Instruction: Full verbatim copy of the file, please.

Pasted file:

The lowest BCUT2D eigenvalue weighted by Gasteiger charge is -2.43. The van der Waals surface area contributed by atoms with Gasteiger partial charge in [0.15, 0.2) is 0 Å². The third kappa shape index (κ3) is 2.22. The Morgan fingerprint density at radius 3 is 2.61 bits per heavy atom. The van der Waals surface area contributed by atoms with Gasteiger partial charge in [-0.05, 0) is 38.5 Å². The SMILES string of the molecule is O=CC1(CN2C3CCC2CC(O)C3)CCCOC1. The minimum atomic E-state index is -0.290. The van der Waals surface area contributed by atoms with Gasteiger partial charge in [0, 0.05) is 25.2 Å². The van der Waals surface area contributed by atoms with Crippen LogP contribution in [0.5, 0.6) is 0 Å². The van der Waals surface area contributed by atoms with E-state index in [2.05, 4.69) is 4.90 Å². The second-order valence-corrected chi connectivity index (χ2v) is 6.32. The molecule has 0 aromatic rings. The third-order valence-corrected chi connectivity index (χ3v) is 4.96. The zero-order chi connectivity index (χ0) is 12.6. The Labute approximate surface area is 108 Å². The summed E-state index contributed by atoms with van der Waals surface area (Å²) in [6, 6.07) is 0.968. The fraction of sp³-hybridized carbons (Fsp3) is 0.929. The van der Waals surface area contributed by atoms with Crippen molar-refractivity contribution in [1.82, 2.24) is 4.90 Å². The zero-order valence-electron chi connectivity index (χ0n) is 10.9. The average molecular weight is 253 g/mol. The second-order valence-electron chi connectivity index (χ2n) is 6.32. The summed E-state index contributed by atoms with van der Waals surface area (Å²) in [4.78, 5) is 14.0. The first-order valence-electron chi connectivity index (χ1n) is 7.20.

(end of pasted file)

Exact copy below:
The lowest BCUT2D eigenvalue weighted by Gasteiger charge is -2.43. The van der Waals surface area contributed by atoms with Gasteiger partial charge in [0.15, 0.2) is 0 Å². The third kappa shape index (κ3) is 2.22. The Morgan fingerprint density at radius 3 is 2.61 bits per heavy atom. The van der Waals surface area contributed by atoms with Gasteiger partial charge in [-0.05, 0) is 38.5 Å². The SMILES string of the molecule is O=CC1(CN2C3CCC2CC(O)C3)CCCOC1. The minimum atomic E-state index is -0.290. The van der Waals surface area contributed by atoms with Gasteiger partial charge in [0, 0.05) is 25.2 Å². The van der Waals surface area contributed by atoms with Crippen LogP contribution in [0.5, 0.6) is 0 Å². The van der Waals surface area contributed by atoms with E-state index in [2.05, 4.69) is 4.90 Å². The second-order valence-corrected chi connectivity index (χ2v) is 6.32. The molecule has 0 aromatic rings. The third-order valence-corrected chi connectivity index (χ3v) is 4.96. The zero-order chi connectivity index (χ0) is 12.6. The Labute approximate surface area is 108 Å². The summed E-state index contributed by atoms with van der Waals surface area (Å²) in [6, 6.07) is 0.968. The fraction of sp³-hybridized carbons (Fsp3) is 0.929. The van der Waals surface area contributed by atoms with Crippen molar-refractivity contribution in [1.82, 2.24) is 4.90 Å². The zero-order valence-electron chi connectivity index (χ0n) is 10.9. The average molecular weight is 253 g/mol. The second-order valence-electron chi connectivity index (χ2n) is 6.32. The summed E-state index contributed by atoms with van der Waals surface area (Å²) in [4.78, 5) is 14.0. The first-order valence-electron chi connectivity index (χ1n) is 7.20.